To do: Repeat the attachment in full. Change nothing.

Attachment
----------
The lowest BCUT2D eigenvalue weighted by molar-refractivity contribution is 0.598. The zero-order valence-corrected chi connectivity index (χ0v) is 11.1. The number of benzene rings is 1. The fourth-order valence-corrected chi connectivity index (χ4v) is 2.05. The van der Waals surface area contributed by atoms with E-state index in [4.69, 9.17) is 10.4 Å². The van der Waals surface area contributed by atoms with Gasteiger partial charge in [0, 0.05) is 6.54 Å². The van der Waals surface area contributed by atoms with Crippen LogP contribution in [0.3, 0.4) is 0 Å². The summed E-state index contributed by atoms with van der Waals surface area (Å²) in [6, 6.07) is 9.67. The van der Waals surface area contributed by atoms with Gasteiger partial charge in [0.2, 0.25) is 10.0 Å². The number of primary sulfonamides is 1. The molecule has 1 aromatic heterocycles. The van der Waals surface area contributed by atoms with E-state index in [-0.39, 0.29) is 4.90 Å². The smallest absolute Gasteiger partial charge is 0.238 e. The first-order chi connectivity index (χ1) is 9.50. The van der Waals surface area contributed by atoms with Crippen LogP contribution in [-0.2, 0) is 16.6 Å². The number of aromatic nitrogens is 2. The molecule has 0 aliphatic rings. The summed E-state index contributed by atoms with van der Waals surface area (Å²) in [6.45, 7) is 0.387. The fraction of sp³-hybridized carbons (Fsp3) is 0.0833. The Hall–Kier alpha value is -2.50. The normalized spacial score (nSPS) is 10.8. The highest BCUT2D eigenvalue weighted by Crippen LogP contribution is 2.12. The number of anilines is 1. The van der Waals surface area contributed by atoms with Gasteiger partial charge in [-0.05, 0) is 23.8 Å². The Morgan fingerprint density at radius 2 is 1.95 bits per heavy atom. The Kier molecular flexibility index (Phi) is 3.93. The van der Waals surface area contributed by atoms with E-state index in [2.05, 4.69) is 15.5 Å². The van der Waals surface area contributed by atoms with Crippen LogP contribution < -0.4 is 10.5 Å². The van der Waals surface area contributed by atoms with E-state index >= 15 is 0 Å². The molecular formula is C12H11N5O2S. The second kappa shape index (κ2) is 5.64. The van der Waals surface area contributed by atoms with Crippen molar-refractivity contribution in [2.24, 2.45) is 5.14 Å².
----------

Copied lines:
The lowest BCUT2D eigenvalue weighted by molar-refractivity contribution is 0.598. The zero-order valence-corrected chi connectivity index (χ0v) is 11.1. The number of benzene rings is 1. The fourth-order valence-corrected chi connectivity index (χ4v) is 2.05. The van der Waals surface area contributed by atoms with E-state index in [4.69, 9.17) is 10.4 Å². The van der Waals surface area contributed by atoms with Gasteiger partial charge in [0, 0.05) is 6.54 Å². The van der Waals surface area contributed by atoms with Crippen LogP contribution in [0.3, 0.4) is 0 Å². The summed E-state index contributed by atoms with van der Waals surface area (Å²) in [6, 6.07) is 9.67. The van der Waals surface area contributed by atoms with Gasteiger partial charge in [0.2, 0.25) is 10.0 Å². The number of primary sulfonamides is 1. The molecule has 1 aromatic heterocycles. The van der Waals surface area contributed by atoms with E-state index in [-0.39, 0.29) is 4.90 Å². The smallest absolute Gasteiger partial charge is 0.238 e. The first-order chi connectivity index (χ1) is 9.50. The van der Waals surface area contributed by atoms with Crippen LogP contribution in [-0.2, 0) is 16.6 Å². The number of aromatic nitrogens is 2. The molecule has 0 aliphatic rings. The summed E-state index contributed by atoms with van der Waals surface area (Å²) in [6.45, 7) is 0.387. The fraction of sp³-hybridized carbons (Fsp3) is 0.0833. The Hall–Kier alpha value is -2.50. The normalized spacial score (nSPS) is 10.8. The highest BCUT2D eigenvalue weighted by Crippen LogP contribution is 2.12. The number of anilines is 1. The van der Waals surface area contributed by atoms with Gasteiger partial charge in [-0.05, 0) is 23.8 Å². The Morgan fingerprint density at radius 2 is 1.95 bits per heavy atom. The Kier molecular flexibility index (Phi) is 3.93. The van der Waals surface area contributed by atoms with E-state index in [2.05, 4.69) is 15.5 Å². The van der Waals surface area contributed by atoms with Crippen LogP contribution < -0.4 is 10.5 Å². The van der Waals surface area contributed by atoms with E-state index >= 15 is 0 Å². The molecular formula is C12H11N5O2S. The second kappa shape index (κ2) is 5.64. The van der Waals surface area contributed by atoms with Crippen molar-refractivity contribution in [2.24, 2.45) is 5.14 Å².